What’s more, there is also the issue of not taking an active effort to correct preconceived beliefs that women often hold about politics and public service. The majority of outreach parties focus on prospective voters and donors, rather than correcting a disparity within the candidate pool.

A gender-balanced political system that adequately represents the composition of the Canadian population may one day become a reality, but the work to be done along the way is up to all of us to take on. More women in the House of Commons would mean a different and nuanced perspective on the issues currently being discussed, new topics that have previously been left untouched being brought forward, and a system that better represents Canadian concerns overall. We must ensure that the progress that has been achieved up to this point — albeit slowly — continues. This can be achieved by women themselves putting their names forward as candidates for the party of their choice; moreover, on a community level, we must all support and respect the women who choose to do so.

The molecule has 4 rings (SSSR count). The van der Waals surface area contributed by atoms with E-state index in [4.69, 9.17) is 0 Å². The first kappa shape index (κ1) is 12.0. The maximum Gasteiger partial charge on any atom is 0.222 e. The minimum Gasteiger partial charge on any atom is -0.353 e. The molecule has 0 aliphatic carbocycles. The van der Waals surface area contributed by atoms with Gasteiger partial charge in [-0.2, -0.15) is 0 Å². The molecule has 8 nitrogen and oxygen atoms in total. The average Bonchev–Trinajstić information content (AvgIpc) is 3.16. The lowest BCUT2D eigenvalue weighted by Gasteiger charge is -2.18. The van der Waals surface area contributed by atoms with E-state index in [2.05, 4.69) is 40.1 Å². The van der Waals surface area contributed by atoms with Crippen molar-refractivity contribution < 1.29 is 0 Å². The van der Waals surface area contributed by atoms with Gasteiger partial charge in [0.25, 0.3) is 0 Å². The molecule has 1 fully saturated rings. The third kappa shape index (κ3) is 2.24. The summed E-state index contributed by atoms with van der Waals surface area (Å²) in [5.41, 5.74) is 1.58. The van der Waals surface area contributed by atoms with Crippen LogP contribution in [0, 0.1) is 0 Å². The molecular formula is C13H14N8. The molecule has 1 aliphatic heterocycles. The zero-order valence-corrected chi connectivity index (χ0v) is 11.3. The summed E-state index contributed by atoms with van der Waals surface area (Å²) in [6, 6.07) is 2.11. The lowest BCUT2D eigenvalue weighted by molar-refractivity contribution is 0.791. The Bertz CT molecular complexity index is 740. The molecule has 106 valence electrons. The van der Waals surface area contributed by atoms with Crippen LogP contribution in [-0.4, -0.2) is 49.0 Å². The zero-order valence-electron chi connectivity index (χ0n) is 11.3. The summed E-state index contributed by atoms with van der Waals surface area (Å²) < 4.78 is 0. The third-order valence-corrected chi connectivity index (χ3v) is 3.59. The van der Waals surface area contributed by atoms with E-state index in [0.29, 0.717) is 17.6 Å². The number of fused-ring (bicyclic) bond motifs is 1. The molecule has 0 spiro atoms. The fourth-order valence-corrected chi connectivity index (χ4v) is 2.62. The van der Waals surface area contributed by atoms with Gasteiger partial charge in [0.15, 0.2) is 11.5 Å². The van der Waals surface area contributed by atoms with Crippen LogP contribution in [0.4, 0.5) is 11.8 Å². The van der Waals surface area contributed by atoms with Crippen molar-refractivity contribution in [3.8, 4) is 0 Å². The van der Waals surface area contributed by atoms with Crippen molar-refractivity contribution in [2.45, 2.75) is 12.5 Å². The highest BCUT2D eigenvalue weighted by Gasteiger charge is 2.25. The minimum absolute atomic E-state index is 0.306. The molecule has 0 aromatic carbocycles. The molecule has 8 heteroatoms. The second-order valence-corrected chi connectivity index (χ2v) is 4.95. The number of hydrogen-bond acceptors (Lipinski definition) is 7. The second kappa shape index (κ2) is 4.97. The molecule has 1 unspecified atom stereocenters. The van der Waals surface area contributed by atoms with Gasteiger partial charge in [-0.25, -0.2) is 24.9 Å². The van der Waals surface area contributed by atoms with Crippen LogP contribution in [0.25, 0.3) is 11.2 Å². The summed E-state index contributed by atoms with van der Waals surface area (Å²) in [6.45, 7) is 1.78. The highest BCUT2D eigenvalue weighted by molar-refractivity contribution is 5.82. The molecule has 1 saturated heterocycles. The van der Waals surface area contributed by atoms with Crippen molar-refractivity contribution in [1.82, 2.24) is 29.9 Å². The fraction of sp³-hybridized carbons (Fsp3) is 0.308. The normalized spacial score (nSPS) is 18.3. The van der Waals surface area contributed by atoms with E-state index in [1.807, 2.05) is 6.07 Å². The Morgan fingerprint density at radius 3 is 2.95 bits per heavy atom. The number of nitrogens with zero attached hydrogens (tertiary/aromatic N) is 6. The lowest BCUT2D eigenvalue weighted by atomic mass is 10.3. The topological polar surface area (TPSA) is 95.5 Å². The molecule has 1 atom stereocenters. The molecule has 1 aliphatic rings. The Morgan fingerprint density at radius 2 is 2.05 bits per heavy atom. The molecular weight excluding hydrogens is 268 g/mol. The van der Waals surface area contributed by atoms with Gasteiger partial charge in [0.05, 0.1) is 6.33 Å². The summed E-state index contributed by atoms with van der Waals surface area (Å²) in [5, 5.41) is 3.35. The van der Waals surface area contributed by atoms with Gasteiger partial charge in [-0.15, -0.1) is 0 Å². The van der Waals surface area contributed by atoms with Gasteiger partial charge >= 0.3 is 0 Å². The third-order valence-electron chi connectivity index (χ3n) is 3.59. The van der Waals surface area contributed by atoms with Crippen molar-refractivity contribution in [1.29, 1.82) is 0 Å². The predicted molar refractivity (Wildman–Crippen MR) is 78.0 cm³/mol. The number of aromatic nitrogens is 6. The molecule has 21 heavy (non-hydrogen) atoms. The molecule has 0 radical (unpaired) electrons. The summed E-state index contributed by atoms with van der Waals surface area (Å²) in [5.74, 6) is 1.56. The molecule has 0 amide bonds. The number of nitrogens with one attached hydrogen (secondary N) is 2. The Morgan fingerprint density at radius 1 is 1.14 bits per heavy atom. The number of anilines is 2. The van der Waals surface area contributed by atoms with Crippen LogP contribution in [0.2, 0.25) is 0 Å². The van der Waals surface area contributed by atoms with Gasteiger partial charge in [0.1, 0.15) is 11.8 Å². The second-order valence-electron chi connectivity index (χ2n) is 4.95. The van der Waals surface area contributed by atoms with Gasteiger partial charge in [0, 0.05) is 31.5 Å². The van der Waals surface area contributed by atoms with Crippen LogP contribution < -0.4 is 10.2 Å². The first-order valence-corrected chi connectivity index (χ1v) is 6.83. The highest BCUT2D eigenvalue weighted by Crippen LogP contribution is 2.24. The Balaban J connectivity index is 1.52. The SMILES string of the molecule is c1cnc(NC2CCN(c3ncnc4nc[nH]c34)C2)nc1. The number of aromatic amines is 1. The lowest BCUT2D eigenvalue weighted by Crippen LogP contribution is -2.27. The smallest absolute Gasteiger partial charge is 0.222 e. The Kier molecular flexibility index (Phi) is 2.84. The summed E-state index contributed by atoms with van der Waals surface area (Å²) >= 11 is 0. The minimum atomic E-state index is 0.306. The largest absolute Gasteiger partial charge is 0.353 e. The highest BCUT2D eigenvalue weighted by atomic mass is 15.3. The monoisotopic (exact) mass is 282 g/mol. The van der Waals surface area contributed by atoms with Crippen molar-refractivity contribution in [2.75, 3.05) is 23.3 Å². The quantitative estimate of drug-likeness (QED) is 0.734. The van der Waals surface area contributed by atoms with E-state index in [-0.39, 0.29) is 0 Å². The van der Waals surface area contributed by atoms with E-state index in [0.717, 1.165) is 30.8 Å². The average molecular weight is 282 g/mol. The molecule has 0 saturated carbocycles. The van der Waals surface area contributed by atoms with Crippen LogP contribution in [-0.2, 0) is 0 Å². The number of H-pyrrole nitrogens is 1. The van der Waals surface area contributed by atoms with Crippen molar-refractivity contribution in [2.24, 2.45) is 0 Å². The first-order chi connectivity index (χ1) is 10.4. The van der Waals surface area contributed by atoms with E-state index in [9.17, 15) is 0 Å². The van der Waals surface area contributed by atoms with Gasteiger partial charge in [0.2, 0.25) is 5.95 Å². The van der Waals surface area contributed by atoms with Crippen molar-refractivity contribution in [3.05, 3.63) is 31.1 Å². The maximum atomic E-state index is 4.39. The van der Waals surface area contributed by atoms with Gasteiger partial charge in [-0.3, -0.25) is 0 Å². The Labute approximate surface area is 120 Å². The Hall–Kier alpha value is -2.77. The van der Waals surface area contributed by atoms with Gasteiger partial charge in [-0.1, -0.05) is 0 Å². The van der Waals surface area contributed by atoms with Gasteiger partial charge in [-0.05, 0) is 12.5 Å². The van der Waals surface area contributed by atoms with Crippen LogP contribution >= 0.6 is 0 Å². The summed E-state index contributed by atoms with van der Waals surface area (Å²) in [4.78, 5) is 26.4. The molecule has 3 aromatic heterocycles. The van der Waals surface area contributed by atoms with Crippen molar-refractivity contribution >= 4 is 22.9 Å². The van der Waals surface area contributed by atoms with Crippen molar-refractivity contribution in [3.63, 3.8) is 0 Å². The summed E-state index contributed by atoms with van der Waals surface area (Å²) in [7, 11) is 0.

If you are a young woman hoping to get involved in Canadian politics, or to ameliorate the current gender gap, I encourage you to get involved with the U of T Equal Voice Chapter, an organization dedicated to getting more women elected to all levels of Canadian politics through mentorship, support and training. Check us out at or on Facebook at Equal Voice – University of Toronto.

We often host events on campus with Members of Parliament or politically influential women, and frequently cooperate with the partisan campus chapters to create more opportunities for women to get politically involved.

Alternatively, you can get involved in the partisan campus political group of your chosen stripe; as a member of the University of Toronto Campus Conservatives, I know firsthand of the great fundraising and advocacy work they do.

Above all, the important thing is that you take action to correct stereotypical beliefs about women in politics, and embrace the notion of gender parity in Parliament. Because if not you, then who?

Daryna Kutsyna is a third-year student at Trinity College studying international relations and history. She is the co-president of U of T’s Equal Voice Chapter.